Fri | Dec 9, 2016

Saint avant-garde designer ready to dazzle

Published:Tuesday | April 13, 2010 | 12:00 AM
The avant-garde design by Gregory Williams that won the competition.
Designer Gregory Williams and Saint model Sasha Gaye Hunt wearing one of his designs.
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Leighton Levy, Gleaner Writer

No one knows the limit for Gregory Williams, the 2010 Saint International avant-garde Designer of the Year. What is known is that the 26-year-old designer took on and topped a talented group of designers a month ago, catching the eye of some powerful international fashionistas and setting himself up for what he believes will be a stellar career as a fashion designer - his dream come true.

The challenge was to create an avant-garde creation to represent the major sponsor, LIME. It had to be cutting edge, stylish, trendy and technology-inspired. What Williams dreamed up was an out-of-this-world 'satellite dress'. "His piece was really outstanding," said Saint International CEO Deiwght Peters, who revealed that among the panel of judges was Wayne Sterling, editorial director of Models.com. Sterling, he said, has promised to help position the talented designer to succeed internationally.

Growing up in the Slipe Road area before moving to Braeton Meadows in Portmore, Williams went through the motion as a student of the Allman Town Basic School, Port Henderson Primary and Greater Portmore High, all the while knowing he was cut out for something more. In 2003, he said, his cousin Lashonda Murray, who lives in New Jersey in the United States, got him bitten by the fashion bug after she introduced him to boot-cut jeans.

"From that time I started watching fashion programmes and started practising on my cousin Natisha Wynter," he said. "She is my muse. She brought out my creativity."

He knew then that he had found his place in life - that thing that would complete him.

"I remember, at the time, I told my aunt that the best thing (for me) was to try and make it in fashion," he said. "Everything I see is fashion. I get inspiration from any angle."

Williams eventually became a stylist, developing a cadre of female clients who, more often than not, were unable to find what they wanted to wear in the stores. Among them was singer Ashley Martin, who Williams had styled and offered fashion tips for about three years. Martin introduced Williams to Peters in February last year while he was organising Saint's annual Fashion Face of Summer 2009 eliminations. Peters was immediately taken by the young designer.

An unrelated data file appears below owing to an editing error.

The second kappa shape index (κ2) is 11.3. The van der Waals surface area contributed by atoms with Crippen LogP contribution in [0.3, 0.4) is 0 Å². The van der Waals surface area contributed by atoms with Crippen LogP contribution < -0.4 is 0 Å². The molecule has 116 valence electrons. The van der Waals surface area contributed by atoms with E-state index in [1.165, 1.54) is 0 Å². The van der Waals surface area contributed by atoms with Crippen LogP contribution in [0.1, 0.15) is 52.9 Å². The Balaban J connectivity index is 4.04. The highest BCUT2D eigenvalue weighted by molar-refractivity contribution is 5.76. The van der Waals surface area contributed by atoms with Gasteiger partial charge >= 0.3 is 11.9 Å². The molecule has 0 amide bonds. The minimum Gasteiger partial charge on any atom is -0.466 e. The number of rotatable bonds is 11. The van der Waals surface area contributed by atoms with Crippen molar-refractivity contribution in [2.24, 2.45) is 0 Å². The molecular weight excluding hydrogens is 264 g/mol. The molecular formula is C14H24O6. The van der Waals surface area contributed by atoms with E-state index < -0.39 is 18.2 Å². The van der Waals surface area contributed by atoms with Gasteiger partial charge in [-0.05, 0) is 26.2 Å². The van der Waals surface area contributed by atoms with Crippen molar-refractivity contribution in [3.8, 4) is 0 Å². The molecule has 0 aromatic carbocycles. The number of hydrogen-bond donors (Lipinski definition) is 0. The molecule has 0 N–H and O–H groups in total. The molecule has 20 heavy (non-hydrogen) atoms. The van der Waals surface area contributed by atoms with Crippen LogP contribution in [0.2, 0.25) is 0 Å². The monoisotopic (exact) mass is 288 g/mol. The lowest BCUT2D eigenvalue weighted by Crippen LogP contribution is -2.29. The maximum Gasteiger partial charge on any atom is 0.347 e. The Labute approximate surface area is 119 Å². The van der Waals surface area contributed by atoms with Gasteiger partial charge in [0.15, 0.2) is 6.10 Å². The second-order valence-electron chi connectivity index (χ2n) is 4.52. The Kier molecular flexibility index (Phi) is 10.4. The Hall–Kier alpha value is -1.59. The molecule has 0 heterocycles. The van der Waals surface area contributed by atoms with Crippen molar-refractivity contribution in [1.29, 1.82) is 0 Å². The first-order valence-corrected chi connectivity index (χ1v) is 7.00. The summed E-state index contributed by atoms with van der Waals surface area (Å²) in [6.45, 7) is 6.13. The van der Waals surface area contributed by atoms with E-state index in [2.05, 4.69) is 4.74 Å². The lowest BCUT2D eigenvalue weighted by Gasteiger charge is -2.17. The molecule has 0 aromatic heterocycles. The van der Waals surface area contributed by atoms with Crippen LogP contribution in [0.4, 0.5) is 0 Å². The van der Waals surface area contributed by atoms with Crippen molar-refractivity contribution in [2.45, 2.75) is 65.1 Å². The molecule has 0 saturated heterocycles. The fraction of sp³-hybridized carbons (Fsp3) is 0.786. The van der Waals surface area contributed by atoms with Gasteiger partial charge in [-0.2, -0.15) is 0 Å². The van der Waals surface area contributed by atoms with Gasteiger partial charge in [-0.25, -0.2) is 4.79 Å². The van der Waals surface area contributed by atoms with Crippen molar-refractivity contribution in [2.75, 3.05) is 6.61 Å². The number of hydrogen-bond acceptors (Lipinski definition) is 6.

Genuine passion

"I knew he was something special. When he came to meet me with a few pieces at Stella Maris, I was quite impressed by his energy and his genuine passion for fashion and design," Peters said. "He was not trained in fashion and design (yet) he showed an understanding of fashion."

Peters had him do a collection for the Fashion Face of Summer and when designer Kevin Obrien, who was a judge at the eliminations, saw Williams' work he was so impressed he walked up and shook his hand. "Wow," was how Williams reacted to that moment. "When that happened nobody could tell me I was not ready."

He also dished praise to Saint's models, who he said wore his pieces well. "If it wasn't for the clothes I would not have gotten these girls. I loved the attitude that they brought and I did not have to tell them how to wear the pieces."

For Saint International Fashion Week, May 27-30, Williams is creating two collections and he intends to use that opportunity to shine even more brightly.

"I won't let Saint down," he said, eager to prove himself once again that he has what it takes to make it in fashion.

Peters is confident that Williams will succeed. "I like his detail, what he does with style," said Peters, who notes the number of international endorsements Williams has been getting and added that he will be working in the coming months to get Williams on projects in Europe, Africa and the United States. "I expect great things from him in the future."

The young designer is champing at the bit, raring to go. "I want to design from the ground, right up to the sky," he said.

How far up? Only time can tell.